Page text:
Disgrace - At first they do not

Friday, 30 December, Year 8 d.Tr. | Author: Mircea Popescu

At first they do not recognize him. He is halfway down the stairs before he hears the cry That's him! followed by a scuffle of feet. They catch up with him at the foot of the stairs; one even grabs at his jacket to slow him down.
'Can we talk to you just for a minute, Professor Lurie?' says a voice.
He ignores it, pressing on into the crowded lobby, where people turn to stare at the tall man hurrying from his pursuers. Someone bars his way. 'Hold it!' she says. He averts his face, stretches out a hand. There is a flash. A girl circles around him. Her hair, plaited with amber beads, hangs straight down on either side of her face. She smiles, showing even white teeth. 'Can we stop and speak?' she says.
'What about?'
A tape recorder is thrust toward him. He pushes it away. 'About how it was,' says the girl.
'How what was?'
The camera flashes again.
'You know, the hearing.'
'I can't comment on that.'
'Ok, so what can you comment on?'
'There is nothing I want to comment on.'
The loiterers and the curious have begun to crowd around. If he wants to get away, he will have to push through them. 'Are you sorry?' says the girl. The recorder is thrust closer. Do you regret what you did?'
'No,' he says. 'I was enriched by the experience.'
The smile remains on the girl's face. 'So would you do it again?'
'I don't think I will have another chance.'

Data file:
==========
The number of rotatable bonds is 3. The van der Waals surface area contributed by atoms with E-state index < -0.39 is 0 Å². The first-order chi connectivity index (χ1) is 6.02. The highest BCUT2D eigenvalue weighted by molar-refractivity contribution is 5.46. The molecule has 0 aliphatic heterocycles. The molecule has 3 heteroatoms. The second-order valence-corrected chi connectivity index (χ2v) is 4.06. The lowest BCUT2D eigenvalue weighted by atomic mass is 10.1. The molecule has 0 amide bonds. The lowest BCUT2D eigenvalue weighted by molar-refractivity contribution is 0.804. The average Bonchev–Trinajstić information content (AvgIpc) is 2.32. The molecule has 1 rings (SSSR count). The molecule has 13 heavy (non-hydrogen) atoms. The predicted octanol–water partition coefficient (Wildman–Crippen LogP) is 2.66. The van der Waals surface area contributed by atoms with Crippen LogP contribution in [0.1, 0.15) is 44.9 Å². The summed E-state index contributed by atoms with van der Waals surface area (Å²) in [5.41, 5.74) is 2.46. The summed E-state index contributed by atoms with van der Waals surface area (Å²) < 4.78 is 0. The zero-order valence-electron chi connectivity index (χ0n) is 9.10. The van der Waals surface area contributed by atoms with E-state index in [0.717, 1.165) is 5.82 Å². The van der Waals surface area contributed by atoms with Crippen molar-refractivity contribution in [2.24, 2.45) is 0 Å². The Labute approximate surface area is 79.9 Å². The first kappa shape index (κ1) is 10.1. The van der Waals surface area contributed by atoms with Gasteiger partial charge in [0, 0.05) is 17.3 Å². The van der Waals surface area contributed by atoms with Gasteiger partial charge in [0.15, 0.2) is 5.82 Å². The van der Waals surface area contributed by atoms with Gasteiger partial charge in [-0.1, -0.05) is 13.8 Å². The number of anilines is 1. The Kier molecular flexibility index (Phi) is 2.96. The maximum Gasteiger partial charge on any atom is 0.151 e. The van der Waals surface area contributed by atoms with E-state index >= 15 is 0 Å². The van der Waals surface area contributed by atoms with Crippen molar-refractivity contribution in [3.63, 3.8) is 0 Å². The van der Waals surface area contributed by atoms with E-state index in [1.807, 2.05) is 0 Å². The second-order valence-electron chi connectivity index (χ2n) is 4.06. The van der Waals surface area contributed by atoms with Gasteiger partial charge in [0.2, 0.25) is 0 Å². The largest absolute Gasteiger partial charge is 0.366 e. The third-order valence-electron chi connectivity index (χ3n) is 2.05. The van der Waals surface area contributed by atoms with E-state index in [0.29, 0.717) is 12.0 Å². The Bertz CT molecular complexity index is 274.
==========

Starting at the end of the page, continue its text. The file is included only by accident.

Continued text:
'But if you had a chance?'
'Counterfactuals aren't very interesting questions.'
She wants more, more words for the belly of the little machine, but for the moment is at a loss for how to suck him into further indiscretion.
'He was what by the experience?' he hears someone ask sotto voce. 'He was enriched.'
There is a titter.
'Ask him if he apologized,' someone calls to the girl.
'I already asked.'

Confessions, apologies: why this thirst for abasement? A hush falls. They circle around him like hunters who have cornered a strange beast and do not know how to finish it off. The photograph appears in the next day's student newspaper, above the caption 'Who's the Dunce Now?' It shows him, eyes cast up to the heavens, reaching out a groping hand toward the camera. The pose is ridiculous enough in itself, but what makes the picture a gem is the inverted waste-paper basket that a young man, grinning broadly, holds above him. By a trick of perspective the basket appears to sit on his head like a dunce's hat. Against such an image, and the happy producers and consumers of such images, what chance has he?